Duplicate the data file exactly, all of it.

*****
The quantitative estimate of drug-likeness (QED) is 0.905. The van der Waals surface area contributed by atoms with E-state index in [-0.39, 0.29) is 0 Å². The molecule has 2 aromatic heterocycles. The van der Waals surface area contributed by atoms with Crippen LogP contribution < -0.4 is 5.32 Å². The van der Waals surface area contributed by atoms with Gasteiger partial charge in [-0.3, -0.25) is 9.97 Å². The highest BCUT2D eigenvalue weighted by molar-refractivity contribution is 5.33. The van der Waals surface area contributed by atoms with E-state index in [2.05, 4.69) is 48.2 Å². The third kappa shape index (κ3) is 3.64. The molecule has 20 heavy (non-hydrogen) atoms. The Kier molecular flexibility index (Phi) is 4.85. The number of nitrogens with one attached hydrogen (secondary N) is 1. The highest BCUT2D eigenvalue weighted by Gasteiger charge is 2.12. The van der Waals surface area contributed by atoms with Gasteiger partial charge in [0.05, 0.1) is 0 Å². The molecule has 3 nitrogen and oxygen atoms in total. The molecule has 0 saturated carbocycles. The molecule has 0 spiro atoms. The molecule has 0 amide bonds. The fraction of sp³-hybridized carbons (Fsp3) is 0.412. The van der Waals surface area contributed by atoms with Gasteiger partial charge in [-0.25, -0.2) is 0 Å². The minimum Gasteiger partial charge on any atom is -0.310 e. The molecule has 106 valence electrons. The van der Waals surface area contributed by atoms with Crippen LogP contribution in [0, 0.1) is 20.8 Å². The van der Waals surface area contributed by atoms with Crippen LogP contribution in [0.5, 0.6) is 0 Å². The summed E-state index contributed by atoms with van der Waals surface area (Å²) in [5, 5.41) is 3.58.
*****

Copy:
The quantitative estimate of drug-likeness (QED) is 0.905. The van der Waals surface area contributed by atoms with E-state index in [-0.39, 0.29) is 0 Å². The molecule has 2 aromatic heterocycles. The van der Waals surface area contributed by atoms with Crippen LogP contribution < -0.4 is 5.32 Å². The van der Waals surface area contributed by atoms with Gasteiger partial charge in [-0.3, -0.25) is 9.97 Å². The highest BCUT2D eigenvalue weighted by molar-refractivity contribution is 5.33. The van der Waals surface area contributed by atoms with E-state index in [2.05, 4.69) is 48.2 Å². The third kappa shape index (κ3) is 3.64. The molecule has 20 heavy (non-hydrogen) atoms. The Kier molecular flexibility index (Phi) is 4.85. The number of nitrogens with one attached hydrogen (secondary N) is 1. The highest BCUT2D eigenvalue weighted by Gasteiger charge is 2.12. The van der Waals surface area contributed by atoms with Gasteiger partial charge in [0.05, 0.1) is 0 Å². The molecule has 3 nitrogen and oxygen atoms in total. The molecule has 0 saturated carbocycles. The molecule has 0 spiro atoms. The molecule has 0 amide bonds. The fraction of sp³-hybridized carbons (Fsp3) is 0.412. The van der Waals surface area contributed by atoms with Gasteiger partial charge in [-0.25, -0.2) is 0 Å². The minimum Gasteiger partial charge on any atom is -0.310 e. The molecule has 106 valence electrons. The van der Waals surface area contributed by atoms with Crippen LogP contribution in [0, 0.1) is 20.8 Å². The van der Waals surface area contributed by atoms with Crippen LogP contribution in [0.5, 0.6) is 0 Å². The summed E-state index contributed by atoms with van der Waals surface area (Å²) in [5, 5.41) is 3.58.